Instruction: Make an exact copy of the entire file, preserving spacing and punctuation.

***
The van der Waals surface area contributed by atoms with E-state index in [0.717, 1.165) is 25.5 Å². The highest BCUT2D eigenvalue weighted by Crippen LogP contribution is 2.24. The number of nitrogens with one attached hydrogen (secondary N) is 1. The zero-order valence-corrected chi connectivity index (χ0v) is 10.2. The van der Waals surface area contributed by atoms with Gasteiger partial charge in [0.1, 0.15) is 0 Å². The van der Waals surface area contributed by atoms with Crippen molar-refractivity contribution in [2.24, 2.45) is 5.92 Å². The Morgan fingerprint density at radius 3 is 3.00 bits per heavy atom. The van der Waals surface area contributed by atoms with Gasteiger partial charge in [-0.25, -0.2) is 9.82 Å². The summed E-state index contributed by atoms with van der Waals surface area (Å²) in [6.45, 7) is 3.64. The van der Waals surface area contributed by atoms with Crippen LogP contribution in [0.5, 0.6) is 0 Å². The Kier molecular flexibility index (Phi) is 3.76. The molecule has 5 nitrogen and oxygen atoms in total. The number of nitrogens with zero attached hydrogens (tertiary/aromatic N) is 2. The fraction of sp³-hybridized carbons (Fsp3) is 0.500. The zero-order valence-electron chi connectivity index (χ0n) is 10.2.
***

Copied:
The van der Waals surface area contributed by atoms with E-state index in [0.717, 1.165) is 25.5 Å². The highest BCUT2D eigenvalue weighted by Crippen LogP contribution is 2.24. The number of nitrogens with one attached hydrogen (secondary N) is 1. The zero-order valence-corrected chi connectivity index (χ0v) is 10.2. The van der Waals surface area contributed by atoms with Gasteiger partial charge in [0.1, 0.15) is 0 Å². The van der Waals surface area contributed by atoms with Crippen molar-refractivity contribution in [2.24, 2.45) is 5.92 Å². The Morgan fingerprint density at radius 3 is 3.00 bits per heavy atom. The van der Waals surface area contributed by atoms with Gasteiger partial charge in [-0.25, -0.2) is 9.82 Å². The summed E-state index contributed by atoms with van der Waals surface area (Å²) in [6.45, 7) is 3.64. The van der Waals surface area contributed by atoms with Crippen LogP contribution in [0.5, 0.6) is 0 Å². The Kier molecular flexibility index (Phi) is 3.76. The molecule has 5 nitrogen and oxygen atoms in total. The number of nitrogens with zero attached hydrogens (tertiary/aromatic N) is 2. The fraction of sp³-hybridized carbons (Fsp3) is 0.500. The zero-order valence-electron chi connectivity index (χ0n) is 10.2.